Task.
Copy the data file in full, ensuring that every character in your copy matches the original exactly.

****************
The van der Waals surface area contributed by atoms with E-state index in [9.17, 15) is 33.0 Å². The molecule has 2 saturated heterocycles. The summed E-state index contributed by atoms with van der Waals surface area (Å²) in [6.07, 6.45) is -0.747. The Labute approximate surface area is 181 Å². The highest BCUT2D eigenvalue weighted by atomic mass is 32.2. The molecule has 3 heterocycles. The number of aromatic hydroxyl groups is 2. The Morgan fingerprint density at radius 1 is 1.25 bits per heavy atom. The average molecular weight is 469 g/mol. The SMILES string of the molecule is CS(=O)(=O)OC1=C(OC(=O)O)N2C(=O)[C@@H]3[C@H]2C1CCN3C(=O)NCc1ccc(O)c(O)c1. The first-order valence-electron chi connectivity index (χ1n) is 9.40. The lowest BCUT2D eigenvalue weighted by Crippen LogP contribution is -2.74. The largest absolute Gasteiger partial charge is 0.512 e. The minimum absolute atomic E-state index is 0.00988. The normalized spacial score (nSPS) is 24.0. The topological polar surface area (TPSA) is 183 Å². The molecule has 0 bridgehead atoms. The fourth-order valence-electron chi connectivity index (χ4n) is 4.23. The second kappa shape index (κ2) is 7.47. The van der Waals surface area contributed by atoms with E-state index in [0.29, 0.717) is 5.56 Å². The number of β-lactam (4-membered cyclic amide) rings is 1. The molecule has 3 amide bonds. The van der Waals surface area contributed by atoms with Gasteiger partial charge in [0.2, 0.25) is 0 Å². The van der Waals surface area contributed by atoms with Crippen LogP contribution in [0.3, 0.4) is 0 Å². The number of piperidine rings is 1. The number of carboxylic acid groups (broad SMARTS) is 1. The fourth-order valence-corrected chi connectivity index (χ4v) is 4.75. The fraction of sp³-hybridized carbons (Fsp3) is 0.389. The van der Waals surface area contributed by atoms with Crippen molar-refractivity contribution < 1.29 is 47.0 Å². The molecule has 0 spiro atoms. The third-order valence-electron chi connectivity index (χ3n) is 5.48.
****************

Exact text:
The van der Waals surface area contributed by atoms with E-state index in [9.17, 15) is 33.0 Å². The molecule has 2 saturated heterocycles. The summed E-state index contributed by atoms with van der Waals surface area (Å²) in [6.07, 6.45) is -0.747. The Labute approximate surface area is 181 Å². The highest BCUT2D eigenvalue weighted by atomic mass is 32.2. The molecule has 3 heterocycles. The number of aromatic hydroxyl groups is 2. The Morgan fingerprint density at radius 1 is 1.25 bits per heavy atom. The average molecular weight is 469 g/mol. The SMILES string of the molecule is CS(=O)(=O)OC1=C(OC(=O)O)N2C(=O)[C@@H]3[C@H]2C1CCN3C(=O)NCc1ccc(O)c(O)c1. The first-order valence-electron chi connectivity index (χ1n) is 9.40. The lowest BCUT2D eigenvalue weighted by Crippen LogP contribution is -2.74. The largest absolute Gasteiger partial charge is 0.512 e. The minimum absolute atomic E-state index is 0.00988. The normalized spacial score (nSPS) is 24.0. The topological polar surface area (TPSA) is 183 Å². The molecule has 0 bridgehead atoms. The fourth-order valence-electron chi connectivity index (χ4n) is 4.23. The second kappa shape index (κ2) is 7.47. The van der Waals surface area contributed by atoms with E-state index in [0.29, 0.717) is 5.56 Å². The number of β-lactam (4-membered cyclic amide) rings is 1. The molecule has 3 amide bonds. The van der Waals surface area contributed by atoms with Gasteiger partial charge in [0.2, 0.25) is 0 Å². The van der Waals surface area contributed by atoms with Crippen LogP contribution in [0.3, 0.4) is 0 Å². The number of piperidine rings is 1. The number of carboxylic acid groups (broad SMARTS) is 1. The fourth-order valence-corrected chi connectivity index (χ4v) is 4.75. The fraction of sp³-hybridized carbons (Fsp3) is 0.389. The van der Waals surface area contributed by atoms with Crippen molar-refractivity contribution < 1.29 is 47.0 Å². The molecule has 0 spiro atoms. The third-order valence-electron chi connectivity index (χ3n) is 5.48.